Tuberculosis: an overview for workersOctober 26, 2018
Pennsylvania residents who work in places where the same people share the same space for an extended period of time should be aware that transmission of tuberculosis is a risk that they face. This includes healthcare employees and those who work in prisons, jails, homeless and social assistance shelters and emergency shelters. The risk usually arises with a patient, prisoner or shelter client who has unrecognized TB.
TB is an infectious disease that primarily targets the lungs and larynx. When persons with TB expel air through talking, coughing and sneezing, they expel droplets containing the bacterium Mycobacterium tuberculosis along with it. These droplets become dry and hang in the air as droplet nuclei; those who breathe in the droplet nuclei will then be infected.
TB infection is a risk when people share space for an extended time. In rare cases, though, one can be infected after short-term exposure to persons with active TB. The disease is treatable with anti-TB drugs or with alternative medicine if the patient has drug-resistant strains. Most immune systems can contain, but not eliminate, the infection.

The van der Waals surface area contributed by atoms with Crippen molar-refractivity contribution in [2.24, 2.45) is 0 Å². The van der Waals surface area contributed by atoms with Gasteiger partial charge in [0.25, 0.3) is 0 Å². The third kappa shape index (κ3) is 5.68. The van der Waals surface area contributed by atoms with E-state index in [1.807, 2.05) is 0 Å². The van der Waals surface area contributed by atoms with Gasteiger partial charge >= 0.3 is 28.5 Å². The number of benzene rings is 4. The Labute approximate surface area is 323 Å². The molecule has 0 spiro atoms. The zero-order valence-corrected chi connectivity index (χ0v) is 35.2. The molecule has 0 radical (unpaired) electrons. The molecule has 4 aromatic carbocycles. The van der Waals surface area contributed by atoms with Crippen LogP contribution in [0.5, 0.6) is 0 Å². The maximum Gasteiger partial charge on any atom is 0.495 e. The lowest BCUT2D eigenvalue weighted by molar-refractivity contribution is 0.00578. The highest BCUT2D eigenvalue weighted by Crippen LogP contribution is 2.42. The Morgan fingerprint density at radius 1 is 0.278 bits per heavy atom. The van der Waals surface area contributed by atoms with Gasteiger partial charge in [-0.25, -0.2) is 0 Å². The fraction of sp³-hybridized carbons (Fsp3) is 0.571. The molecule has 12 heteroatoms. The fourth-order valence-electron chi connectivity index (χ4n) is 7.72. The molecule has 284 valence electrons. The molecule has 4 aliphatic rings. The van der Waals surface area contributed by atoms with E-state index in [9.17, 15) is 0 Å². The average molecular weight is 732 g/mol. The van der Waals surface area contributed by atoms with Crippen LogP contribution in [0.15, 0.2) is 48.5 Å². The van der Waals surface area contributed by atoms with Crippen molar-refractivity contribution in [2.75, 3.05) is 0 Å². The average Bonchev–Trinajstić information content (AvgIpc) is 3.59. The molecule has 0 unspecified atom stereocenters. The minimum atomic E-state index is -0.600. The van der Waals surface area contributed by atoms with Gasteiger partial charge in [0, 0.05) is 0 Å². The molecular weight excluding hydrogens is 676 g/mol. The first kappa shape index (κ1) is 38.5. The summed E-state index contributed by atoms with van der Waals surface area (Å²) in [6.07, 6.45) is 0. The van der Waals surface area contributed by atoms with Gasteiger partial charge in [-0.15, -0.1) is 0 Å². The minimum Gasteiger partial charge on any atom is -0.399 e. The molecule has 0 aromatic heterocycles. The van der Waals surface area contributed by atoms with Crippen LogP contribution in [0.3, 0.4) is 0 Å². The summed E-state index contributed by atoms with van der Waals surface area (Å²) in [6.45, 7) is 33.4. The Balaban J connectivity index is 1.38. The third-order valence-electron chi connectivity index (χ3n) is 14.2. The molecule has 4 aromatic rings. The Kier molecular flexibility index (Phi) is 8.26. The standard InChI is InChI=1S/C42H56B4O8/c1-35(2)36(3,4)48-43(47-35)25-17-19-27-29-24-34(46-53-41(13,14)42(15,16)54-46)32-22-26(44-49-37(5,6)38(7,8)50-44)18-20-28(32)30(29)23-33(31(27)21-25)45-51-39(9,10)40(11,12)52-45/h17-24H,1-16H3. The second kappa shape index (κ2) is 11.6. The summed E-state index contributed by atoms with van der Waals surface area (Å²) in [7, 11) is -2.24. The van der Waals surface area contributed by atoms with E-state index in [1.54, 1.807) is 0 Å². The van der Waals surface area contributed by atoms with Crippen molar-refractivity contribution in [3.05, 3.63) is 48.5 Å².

If contained, a person is left with latent TB, which does not cause symptoms or spread to others. Without treatment, persons will develop active TB. This can happen at any time although the first few years after infection pose the highest risk.
If someone working in a healthcare setting, prison or shelter develops TB, he or she may be able to seek compensation for medical care through the workers’ compensation program. It will be necessary to prove that the TB is in fact a workplace illness. This is where a lawyer may come in. After a case evaluation, the lawyer might hire third parties to build up the evidence and mount an appeal if the claim is denied.